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Hedging risks a concern in cross-border trade — PCCI

A team from the International Monetary Fund met with officials of the Philippine Chamber of Commerce and Industry, the country’s largest business organization, on how businesses would prefer to conduct more of their cross-border transactions for trade, investments, lending or borrowing through the formal exchange market rather than through the informal market. PCCI officials led by their president George Barcelon told Annamaria Kokenyme, lead financial sector expert of the IMF team, that the formal market competes with the convenience and costs of doing business offered by the informal market.

MANILA, Philippines — Local exporters are more concerned about the risks in hedging rather than the documentation requirements and foreign exchange regulations in cross-border trade, the country’s biggest business group said.

Officials of the Philippine Chamber of Commerce and Industry (PCCI)  recently met with representatives of the International Monetary Fund (IMF) to discuss how businesses would prefer to conduct more of their cross-border transactions for trade, investments, lending or borrowing through formal channels  rather than through the informal or black market.

The IMF is working with the Bangko Sentral ng Pilipinas (BSP) in developing the  forex market.  

During the meeting, PCCI honorary chairman Eduardo Lacson told the IMF team that Philippine businesses do not have difficulty in borrowing from other countries, but the risks they encounter with hedging is a concern.

He said some Filipino exporters use forward option in hedging compared to premium which is expensive. He added banks in the Philippines accept hedging for a few months or up to one year.

PCCI officials also emphasized that the thriving informal forex market is mainly driven by the ease of doing business it offers due to fewer documentation requirements.

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“More than the illegal trade that happens, saving time in doing foreign exchange makes the informal market a more viable option for businessmen,” PCCI chairman emeritus Alfredo Yao said.

Yao also pointed out that the Philippine banking system is losing the oil businesses that prefer to establish and operate outside the country due to documentary stamps which are becoming more expensive.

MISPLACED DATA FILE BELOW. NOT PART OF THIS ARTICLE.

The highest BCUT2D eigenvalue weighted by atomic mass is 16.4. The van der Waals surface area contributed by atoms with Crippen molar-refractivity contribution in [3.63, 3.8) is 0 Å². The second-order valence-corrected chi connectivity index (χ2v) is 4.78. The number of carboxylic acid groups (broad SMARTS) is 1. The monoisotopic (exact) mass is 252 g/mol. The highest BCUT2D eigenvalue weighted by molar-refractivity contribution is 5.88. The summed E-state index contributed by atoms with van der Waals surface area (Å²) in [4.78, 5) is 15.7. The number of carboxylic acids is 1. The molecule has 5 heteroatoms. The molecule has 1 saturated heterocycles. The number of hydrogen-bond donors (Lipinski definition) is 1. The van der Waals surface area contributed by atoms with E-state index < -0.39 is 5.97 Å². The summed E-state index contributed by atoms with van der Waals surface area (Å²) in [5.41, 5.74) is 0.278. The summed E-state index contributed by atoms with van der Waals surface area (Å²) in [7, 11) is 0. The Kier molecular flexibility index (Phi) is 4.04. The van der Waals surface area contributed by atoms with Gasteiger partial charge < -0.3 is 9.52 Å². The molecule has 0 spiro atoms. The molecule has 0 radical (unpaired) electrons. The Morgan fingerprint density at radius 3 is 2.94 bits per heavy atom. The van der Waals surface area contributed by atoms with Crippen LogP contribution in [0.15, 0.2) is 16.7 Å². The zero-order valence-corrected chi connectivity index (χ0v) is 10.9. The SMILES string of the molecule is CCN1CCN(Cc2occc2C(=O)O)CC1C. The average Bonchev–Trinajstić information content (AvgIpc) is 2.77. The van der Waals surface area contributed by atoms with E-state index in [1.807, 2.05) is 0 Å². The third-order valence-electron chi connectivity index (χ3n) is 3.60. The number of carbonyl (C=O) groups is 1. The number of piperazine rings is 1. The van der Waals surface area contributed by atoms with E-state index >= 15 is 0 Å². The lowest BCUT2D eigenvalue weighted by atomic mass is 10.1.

“Many years ago, businesses sign loan agreements outside the country in order to avoid doc stamps wherein BIR intervened to have those agreements done within the Philippines,” Yao said.

As IMF lead financial sector expert Annamaria Kokenyme inquired if the $1 million per day non-documentary exchange level is still low for an average company, both Yao and Lacson agreed that is enough, considering 99.6 percent of Philippine companies are micro, small and medium enterprises (MSMEs), with only 0.4 percent doing large transactions.

The PCCI officials also pointed out that too much convenience will contradict the Anti-Money Laundering Act (AMLA), which only allows P500,000 or around $10,000 to be freely transacted.

Last September, the BSP increased the allowed amount for corporations to buy up to $1 million.

Moreover, Lacson noted the fluctuations in foreign exchange in country, as companies source their foreign currencies not just from the bank but also from the informal market.

Yao cited figures from the Banking Association of Philippine (BAP), which show banks get only 40 percent of letter of credit (LC) opening.

He added most lending in the country are now sourced locally, mainly because of the ample liquidity, low exchange risk and low interest rates.

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